Novartis Announces SMA Cure With US$2 Million Price Tag

Novartis AG
Switzerland's national flag flies in front of the logo of Swiss drugmaker Novartis (Photo: Reuters)

Swiss pharmaceutical company Novartis AG has announced a new wonder drug it has developed that could potentially save millions of children's lives. Unfortunately, there is a big catch to the company's latest cure; it will cost patients a whopping US$2 million per treatment.

The drug developed by one of the world's largest pharmaceutical companies by market capitalization and sales is a possible cure for Spinal Muscular Atrophy or SMA. The genetic disorder, which causes the death of motor neurons, is one of the leading causes of infant death worldwide.

According to Novartis, its new drug called Zolgensma, has been proven to curb the effects of SMA. The drug could potentially save millions of lives around the world after the FDA approves it. The FDA is currently reviewing the drug and is expected to announce its approval within the month. The US$2 million price tag revealed by Novartis is its initial estimate and the company believes that it could be much more expensive once it is out in the market.

The announcement of the new drug has caused quite a controversy in the medical field. Some critics have stated that no matter how effective the treatment may be, it still remains to be quite useless as no one can really afford to buy it. Insurance companies have also expressed their concerns with the purported cure as its long-term effects have yet to be studied.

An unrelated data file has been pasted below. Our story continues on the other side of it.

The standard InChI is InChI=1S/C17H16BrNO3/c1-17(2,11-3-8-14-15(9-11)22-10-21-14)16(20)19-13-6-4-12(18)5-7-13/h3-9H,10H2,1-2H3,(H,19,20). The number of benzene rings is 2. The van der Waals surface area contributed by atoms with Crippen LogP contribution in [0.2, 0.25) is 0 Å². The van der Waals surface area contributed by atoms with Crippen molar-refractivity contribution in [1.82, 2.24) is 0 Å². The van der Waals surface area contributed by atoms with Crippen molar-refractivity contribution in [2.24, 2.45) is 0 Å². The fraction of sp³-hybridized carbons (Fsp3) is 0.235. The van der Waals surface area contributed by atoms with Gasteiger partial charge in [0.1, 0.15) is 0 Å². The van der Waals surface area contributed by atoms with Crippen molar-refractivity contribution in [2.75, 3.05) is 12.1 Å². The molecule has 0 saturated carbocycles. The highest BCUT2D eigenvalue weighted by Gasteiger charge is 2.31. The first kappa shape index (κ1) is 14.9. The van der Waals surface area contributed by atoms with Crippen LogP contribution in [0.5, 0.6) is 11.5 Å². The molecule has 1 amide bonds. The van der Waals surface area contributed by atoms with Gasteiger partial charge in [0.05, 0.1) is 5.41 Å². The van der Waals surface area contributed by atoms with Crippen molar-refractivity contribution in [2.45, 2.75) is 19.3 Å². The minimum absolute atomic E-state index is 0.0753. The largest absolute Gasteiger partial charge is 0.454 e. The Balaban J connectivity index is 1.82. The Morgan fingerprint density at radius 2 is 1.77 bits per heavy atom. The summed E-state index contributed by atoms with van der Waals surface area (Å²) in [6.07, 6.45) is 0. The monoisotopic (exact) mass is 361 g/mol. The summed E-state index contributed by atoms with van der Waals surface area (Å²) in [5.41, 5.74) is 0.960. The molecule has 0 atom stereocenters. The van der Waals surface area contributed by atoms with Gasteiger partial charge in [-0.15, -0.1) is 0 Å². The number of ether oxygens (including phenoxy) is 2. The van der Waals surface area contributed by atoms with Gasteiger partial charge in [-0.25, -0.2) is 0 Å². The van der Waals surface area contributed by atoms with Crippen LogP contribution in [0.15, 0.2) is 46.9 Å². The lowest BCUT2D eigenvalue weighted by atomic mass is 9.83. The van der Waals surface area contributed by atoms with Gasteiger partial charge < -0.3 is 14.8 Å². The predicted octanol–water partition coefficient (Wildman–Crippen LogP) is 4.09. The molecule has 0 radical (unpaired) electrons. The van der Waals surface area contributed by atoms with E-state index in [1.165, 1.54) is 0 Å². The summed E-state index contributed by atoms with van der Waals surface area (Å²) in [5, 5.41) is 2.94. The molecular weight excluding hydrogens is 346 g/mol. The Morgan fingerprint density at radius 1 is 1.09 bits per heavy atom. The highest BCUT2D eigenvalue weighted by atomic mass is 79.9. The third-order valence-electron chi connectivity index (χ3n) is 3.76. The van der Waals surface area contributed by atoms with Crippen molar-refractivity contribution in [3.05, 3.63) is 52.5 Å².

Novartis began working on the drug more than five years ago. It was also around the same time that it conducted the first clinical trials for the drug. Zolgensma is a type of gene-therapy medication that directly targets the genes that cause SMA.

Gene-therapy drugs are still relatively new in the market and most have yet to be proven to be safe for users over the long term. The FDA has so far approved a number of gene-therapy drugs, but most are still quite expensive given the difficulty involved in producing them.

The FDA recently approved the gene-therapy drug Luxturna, a slightly less-expensive drug costing around US$850,000 used to treat people with a rare genetic eye condition.

Other FDA-approved gene-therapy drugs available on the market include Strimvelis, which cost US$663,000, and Mariah, which cost US$475,000.

Unlike the other aforementioned gene-therapy drugs, Zolgensma stands to help a larger group of people in the United States and around the world. The disease, which is characterized by extreme muscle wasting and early death, is estimated to affect one in 5,000 people worldwide.  

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